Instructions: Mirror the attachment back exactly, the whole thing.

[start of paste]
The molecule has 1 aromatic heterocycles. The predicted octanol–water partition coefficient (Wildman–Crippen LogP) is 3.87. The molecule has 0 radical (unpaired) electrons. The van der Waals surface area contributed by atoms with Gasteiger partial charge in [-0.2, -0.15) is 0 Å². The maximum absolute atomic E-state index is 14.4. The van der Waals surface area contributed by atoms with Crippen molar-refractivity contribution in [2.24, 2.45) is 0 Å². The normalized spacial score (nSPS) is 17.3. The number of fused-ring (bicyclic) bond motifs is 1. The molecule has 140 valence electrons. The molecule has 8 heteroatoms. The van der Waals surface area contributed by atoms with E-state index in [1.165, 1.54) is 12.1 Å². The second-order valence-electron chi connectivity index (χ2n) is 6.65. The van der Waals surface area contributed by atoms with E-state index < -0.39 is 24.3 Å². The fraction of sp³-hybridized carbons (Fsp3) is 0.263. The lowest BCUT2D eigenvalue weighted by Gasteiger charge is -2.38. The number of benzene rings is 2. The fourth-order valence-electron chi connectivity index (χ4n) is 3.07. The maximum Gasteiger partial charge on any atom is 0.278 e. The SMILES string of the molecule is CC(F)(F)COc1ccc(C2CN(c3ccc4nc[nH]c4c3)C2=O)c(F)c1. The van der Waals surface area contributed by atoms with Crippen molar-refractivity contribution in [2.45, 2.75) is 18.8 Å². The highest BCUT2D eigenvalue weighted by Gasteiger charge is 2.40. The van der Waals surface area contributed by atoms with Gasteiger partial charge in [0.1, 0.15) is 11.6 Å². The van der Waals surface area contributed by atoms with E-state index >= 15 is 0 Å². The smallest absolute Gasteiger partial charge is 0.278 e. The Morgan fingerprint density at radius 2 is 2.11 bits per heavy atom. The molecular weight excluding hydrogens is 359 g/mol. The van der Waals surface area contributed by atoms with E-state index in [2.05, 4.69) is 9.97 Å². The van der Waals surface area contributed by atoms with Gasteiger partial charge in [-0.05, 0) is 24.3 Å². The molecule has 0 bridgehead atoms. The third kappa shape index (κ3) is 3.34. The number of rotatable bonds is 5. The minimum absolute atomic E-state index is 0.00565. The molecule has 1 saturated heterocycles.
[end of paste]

The molecule has 1 aromatic heterocycles. The predicted octanol–water partition coefficient (Wildman–Crippen LogP) is 3.87. The molecule has 0 radical (unpaired) electrons. The van der Waals surface area contributed by atoms with Gasteiger partial charge in [-0.2, -0.15) is 0 Å². The maximum absolute atomic E-state index is 14.4. The van der Waals surface area contributed by atoms with Crippen molar-refractivity contribution in [2.24, 2.45) is 0 Å². The normalized spacial score (nSPS) is 17.3. The number of fused-ring (bicyclic) bond motifs is 1. The molecule has 140 valence electrons. The molecule has 8 heteroatoms. The van der Waals surface area contributed by atoms with E-state index in [1.165, 1.54) is 12.1 Å². The second-order valence-electron chi connectivity index (χ2n) is 6.65. The van der Waals surface area contributed by atoms with E-state index < -0.39 is 24.3 Å². The fraction of sp³-hybridized carbons (Fsp3) is 0.263. The lowest BCUT2D eigenvalue weighted by Gasteiger charge is -2.38. The number of benzene rings is 2. The fourth-order valence-electron chi connectivity index (χ4n) is 3.07. The maximum Gasteiger partial charge on any atom is 0.278 e. The SMILES string of the molecule is CC(F)(F)COc1ccc(C2CN(c3ccc4nc[nH]c4c3)C2=O)c(F)c1. The van der Waals surface area contributed by atoms with Crippen molar-refractivity contribution in [2.45, 2.75) is 18.8 Å². The highest BCUT2D eigenvalue weighted by Gasteiger charge is 2.40. The van der Waals surface area contributed by atoms with Gasteiger partial charge in [0.1, 0.15) is 11.6 Å². The van der Waals surface area contributed by atoms with E-state index >= 15 is 0 Å². The smallest absolute Gasteiger partial charge is 0.278 e. The Morgan fingerprint density at radius 2 is 2.11 bits per heavy atom. The molecular weight excluding hydrogens is 359 g/mol. The van der Waals surface area contributed by atoms with E-state index in [2.05, 4.69) is 9.97 Å². The van der Waals surface area contributed by atoms with Gasteiger partial charge in [-0.05, 0) is 24.3 Å². The molecule has 0 bridgehead atoms. The third kappa shape index (κ3) is 3.34. The number of rotatable bonds is 5. The minimum absolute atomic E-state index is 0.00565. The molecule has 1 saturated heterocycles.